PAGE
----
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17. There was no time, therefore, when thou hadst not made anything, because
thou hadst made time itself. And there are no times that are coeternal with
thee, because thou dost abide forever; but if times should abide, they would
not be times.
For what is time? Who can easily and briefly explain it? Who can even comprehend
it in thought or put the answer into words? Yet is it not true that in conversation
we refer to nothing more familiarly or knowingly than time? And surely we understand
it when we speak of it; we understand it also when we hear another speak of
What, then, is time? If no one asks me, I know what it is. If I wish to explain
it to him who asks me, I do not know. Yet I say with confidence that I know
that if nothing passed away, there would be no past time; and if nothing were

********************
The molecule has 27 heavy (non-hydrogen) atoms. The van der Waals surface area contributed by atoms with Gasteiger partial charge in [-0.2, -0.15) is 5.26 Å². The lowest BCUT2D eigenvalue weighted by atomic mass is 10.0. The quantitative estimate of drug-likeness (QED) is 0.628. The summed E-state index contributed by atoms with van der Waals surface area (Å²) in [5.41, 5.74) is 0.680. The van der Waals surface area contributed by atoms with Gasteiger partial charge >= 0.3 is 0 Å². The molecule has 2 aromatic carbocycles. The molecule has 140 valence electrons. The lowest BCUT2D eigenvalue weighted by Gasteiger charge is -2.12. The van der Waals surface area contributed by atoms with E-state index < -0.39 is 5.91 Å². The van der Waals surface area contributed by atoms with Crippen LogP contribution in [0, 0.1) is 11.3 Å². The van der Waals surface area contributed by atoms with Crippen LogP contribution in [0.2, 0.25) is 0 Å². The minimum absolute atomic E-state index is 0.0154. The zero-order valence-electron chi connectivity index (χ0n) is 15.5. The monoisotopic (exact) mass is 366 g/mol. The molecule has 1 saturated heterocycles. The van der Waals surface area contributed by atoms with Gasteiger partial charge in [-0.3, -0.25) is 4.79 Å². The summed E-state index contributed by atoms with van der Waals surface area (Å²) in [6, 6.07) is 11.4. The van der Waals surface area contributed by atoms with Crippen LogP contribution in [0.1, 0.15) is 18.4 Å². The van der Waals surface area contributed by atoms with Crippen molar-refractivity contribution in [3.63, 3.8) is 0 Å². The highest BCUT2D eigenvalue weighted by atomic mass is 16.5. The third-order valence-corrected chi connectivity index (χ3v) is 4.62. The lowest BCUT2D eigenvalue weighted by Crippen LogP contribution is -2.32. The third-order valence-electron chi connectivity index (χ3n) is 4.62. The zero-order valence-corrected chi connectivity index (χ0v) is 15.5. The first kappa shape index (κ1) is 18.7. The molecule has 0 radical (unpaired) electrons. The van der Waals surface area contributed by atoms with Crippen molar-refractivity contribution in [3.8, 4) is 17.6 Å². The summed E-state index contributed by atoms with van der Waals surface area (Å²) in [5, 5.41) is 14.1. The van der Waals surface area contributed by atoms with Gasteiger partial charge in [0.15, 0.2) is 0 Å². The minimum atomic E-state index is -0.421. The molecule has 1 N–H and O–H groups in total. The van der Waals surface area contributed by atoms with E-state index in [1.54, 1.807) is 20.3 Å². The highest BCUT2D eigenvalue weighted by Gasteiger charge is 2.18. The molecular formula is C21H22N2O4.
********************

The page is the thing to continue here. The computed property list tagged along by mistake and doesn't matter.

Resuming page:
still coming, there would be no future time; and if there were nothing at all,
there would be no present time.
But, then, how is it that there are the two times, past
and future, when even the past is now no longer and the
future is now not yet? But if the present were always present,
and did not pass into past time, it obviously would not
be time but eternity. If, then, time present--if it be time--comes
into existence only because it passes into time past, how
can we say that even this is, since the cause of its being
is that it will cease to be? Thus, can we not truly say
that time is only as it tends toward nonbeing?